Facebook for the under-13s, eh? That’s what Mark Zuckerberg wants. With two-year-olds using iPads, we clearly need online social networks for kids right down to kindergarten age. But please, dear God, not those bastards!
There’s two threads to unravel here. One is whether children under 13 should be interacting online. The other is whether Facebook can be trusted to provide the venue.
On the first point I’ll be blunt. If you reckon under-13s shouldn’t be interacting online, then you’re an idiot. What you’re really saying is that you want to destroy our children’s ability to cope with life. The important factor isn’t the online bit, it’s the interaction.
Humans are social animals. Some of the most important lessons children need to learn are about how to interact with others, how to co-operate, and where the boundaries of acceptable behaviour lie. The online realm is a fact of our existence now. Do you really want to delay these basic life lessons until kids are 13?
Kids really do need to learn the nuances of online communication from an early an age as possible.
Zuckerberg’s little suggestion has of course triggered a wave of screechy moral panic. “There’s obviously lots of opportunities there for kids to be bullied and all sorts of things,” said Carmel Nash, director of the Parents and Friends Federation Queensland. “Who are they going to be friends with on there?”
Goodness me! Not just bullying, but “all sorts of things”.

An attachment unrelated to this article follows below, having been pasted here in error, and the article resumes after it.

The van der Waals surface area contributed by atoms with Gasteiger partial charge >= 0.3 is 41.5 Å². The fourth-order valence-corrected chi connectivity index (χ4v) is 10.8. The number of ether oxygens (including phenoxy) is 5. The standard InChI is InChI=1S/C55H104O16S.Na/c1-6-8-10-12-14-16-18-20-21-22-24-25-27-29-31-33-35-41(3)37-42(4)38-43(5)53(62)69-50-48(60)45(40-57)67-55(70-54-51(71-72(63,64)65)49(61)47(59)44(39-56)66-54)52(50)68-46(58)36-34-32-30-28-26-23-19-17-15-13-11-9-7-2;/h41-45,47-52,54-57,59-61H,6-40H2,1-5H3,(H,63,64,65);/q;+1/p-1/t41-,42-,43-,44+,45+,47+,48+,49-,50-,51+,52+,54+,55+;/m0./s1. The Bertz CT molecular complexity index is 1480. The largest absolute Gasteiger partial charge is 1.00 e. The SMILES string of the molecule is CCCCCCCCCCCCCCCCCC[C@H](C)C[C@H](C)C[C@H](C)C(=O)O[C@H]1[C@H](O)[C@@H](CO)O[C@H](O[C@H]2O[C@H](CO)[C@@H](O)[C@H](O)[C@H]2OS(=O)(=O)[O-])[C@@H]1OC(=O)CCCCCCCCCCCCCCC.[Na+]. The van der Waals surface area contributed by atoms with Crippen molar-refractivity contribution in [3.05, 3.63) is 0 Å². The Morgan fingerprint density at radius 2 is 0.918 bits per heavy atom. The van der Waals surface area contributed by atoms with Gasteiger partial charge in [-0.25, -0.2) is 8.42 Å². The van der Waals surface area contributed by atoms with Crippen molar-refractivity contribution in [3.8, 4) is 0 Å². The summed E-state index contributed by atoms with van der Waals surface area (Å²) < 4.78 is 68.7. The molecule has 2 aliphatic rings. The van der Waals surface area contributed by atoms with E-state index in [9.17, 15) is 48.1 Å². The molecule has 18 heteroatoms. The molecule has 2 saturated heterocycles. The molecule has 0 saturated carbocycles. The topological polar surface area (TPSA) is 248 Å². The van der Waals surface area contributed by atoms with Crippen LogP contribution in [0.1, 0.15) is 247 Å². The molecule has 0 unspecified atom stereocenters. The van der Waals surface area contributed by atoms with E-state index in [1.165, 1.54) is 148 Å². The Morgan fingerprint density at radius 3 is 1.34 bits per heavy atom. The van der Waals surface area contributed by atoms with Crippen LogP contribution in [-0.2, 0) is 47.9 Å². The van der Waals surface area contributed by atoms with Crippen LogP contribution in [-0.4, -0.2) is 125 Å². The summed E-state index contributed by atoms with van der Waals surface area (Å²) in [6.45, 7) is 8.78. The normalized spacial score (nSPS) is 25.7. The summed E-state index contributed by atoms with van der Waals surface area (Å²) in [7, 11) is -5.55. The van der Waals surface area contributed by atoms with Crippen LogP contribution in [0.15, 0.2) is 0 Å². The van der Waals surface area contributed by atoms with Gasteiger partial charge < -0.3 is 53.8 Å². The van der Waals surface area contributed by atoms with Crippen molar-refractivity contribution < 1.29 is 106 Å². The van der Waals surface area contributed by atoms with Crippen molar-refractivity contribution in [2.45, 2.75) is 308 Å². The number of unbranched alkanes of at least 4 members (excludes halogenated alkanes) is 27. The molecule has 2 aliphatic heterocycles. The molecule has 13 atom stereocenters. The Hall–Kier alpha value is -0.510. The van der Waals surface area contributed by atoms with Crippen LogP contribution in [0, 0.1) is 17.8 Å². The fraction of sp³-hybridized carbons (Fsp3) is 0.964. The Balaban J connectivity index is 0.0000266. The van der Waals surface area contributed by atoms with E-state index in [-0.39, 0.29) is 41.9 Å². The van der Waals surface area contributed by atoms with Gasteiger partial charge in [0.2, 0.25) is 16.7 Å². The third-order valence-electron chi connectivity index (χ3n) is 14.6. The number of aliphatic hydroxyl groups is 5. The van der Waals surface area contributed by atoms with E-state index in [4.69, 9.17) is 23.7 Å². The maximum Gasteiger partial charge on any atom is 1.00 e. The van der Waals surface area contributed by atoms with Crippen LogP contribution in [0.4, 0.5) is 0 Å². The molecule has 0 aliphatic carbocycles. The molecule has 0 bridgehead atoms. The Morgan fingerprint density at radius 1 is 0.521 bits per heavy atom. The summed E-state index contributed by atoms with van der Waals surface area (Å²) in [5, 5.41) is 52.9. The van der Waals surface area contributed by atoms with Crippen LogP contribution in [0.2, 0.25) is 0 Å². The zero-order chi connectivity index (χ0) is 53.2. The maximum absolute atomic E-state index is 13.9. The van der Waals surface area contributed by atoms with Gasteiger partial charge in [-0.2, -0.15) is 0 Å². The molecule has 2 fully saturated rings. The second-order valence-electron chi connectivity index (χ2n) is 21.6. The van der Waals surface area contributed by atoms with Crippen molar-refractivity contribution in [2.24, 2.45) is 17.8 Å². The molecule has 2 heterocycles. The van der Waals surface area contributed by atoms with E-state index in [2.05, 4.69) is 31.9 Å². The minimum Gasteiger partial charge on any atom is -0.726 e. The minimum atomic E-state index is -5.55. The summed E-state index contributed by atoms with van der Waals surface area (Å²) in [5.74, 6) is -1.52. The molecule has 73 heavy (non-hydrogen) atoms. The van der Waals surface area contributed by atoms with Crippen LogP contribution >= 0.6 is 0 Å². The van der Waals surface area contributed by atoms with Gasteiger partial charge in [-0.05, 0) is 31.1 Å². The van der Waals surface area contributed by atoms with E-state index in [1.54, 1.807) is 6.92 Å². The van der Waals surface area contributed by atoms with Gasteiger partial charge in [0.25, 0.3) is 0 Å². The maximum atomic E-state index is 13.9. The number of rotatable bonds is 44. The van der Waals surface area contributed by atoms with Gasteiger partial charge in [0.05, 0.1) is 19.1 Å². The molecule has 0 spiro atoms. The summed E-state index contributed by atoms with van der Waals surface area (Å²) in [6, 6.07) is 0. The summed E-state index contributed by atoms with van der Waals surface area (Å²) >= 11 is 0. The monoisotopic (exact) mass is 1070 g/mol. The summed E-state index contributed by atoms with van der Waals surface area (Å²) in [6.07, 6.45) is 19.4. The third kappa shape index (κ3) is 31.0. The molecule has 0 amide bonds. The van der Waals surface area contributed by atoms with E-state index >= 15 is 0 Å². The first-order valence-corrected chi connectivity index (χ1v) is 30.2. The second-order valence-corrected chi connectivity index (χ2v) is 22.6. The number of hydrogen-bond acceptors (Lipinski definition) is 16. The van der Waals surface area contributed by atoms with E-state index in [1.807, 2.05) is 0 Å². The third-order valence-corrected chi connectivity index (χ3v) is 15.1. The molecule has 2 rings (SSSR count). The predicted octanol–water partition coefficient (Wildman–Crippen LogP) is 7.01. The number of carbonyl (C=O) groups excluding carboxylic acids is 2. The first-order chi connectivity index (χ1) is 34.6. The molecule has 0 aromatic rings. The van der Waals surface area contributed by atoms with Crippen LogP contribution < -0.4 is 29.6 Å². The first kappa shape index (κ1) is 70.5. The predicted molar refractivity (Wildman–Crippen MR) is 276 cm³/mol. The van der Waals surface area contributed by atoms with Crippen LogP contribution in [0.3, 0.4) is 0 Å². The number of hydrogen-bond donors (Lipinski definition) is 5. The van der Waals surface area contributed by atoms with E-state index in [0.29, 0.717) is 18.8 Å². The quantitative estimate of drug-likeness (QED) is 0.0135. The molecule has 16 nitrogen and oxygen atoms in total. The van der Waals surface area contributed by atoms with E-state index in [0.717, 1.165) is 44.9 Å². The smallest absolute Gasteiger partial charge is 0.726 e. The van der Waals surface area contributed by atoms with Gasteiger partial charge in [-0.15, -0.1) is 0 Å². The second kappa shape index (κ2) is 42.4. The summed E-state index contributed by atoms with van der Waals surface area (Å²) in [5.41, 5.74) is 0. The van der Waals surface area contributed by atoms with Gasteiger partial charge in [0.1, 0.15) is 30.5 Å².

Nash is right. Before Facebook, there was never the opportunity for kids to pick on younger kids, sneak up behind them in the locker room, punch them and call them names and then, when they respond in kind, grab them and throw their head against a locker door where it strikes the sharp metal edge, the excruciating pain, the blood everywhere, surrounded by laughter, the tears, the sudden sheer terror that you might be dying …
Sorry, just reminiscing about the happy primary school days we all had before the internet ruined everything. Where was I?
Oh yeah. Kids interacting with kids. They do that, you know. And you know how we deal with that? How we’ve always dealt with that? Responsible. Adult. Supervision.
Supervision, I said. Not control. Not constant monitoring. Kids need their own space in order to grow and learn. On the primary school playground kids can have conversations with each other metres, sometimes tens of metres away from any eavesdropping adults. They should be able to do the same online.
The screechy fear-merchants need to get a grip. The online world is safer than the physical world. Not only is the risk of physical harm removed, everything that happens can be logged. We already have software tools that can monitor online conversations for signs of bullying and other suspicious activity, should parents be too lazy to develop a proper relationship with their offspring.
There is no problem here. The problem is Facebook.
The second point is that Facebook’s entire business model is about you revealing as much personal information as possible, which they can turn into a product for advertisers. They try to get you to open up your privacy settings using what I consider to be unethical tricks.
It’s almost a year since Quit Facebook Day protested against this behaviour. Nothing has changed since then.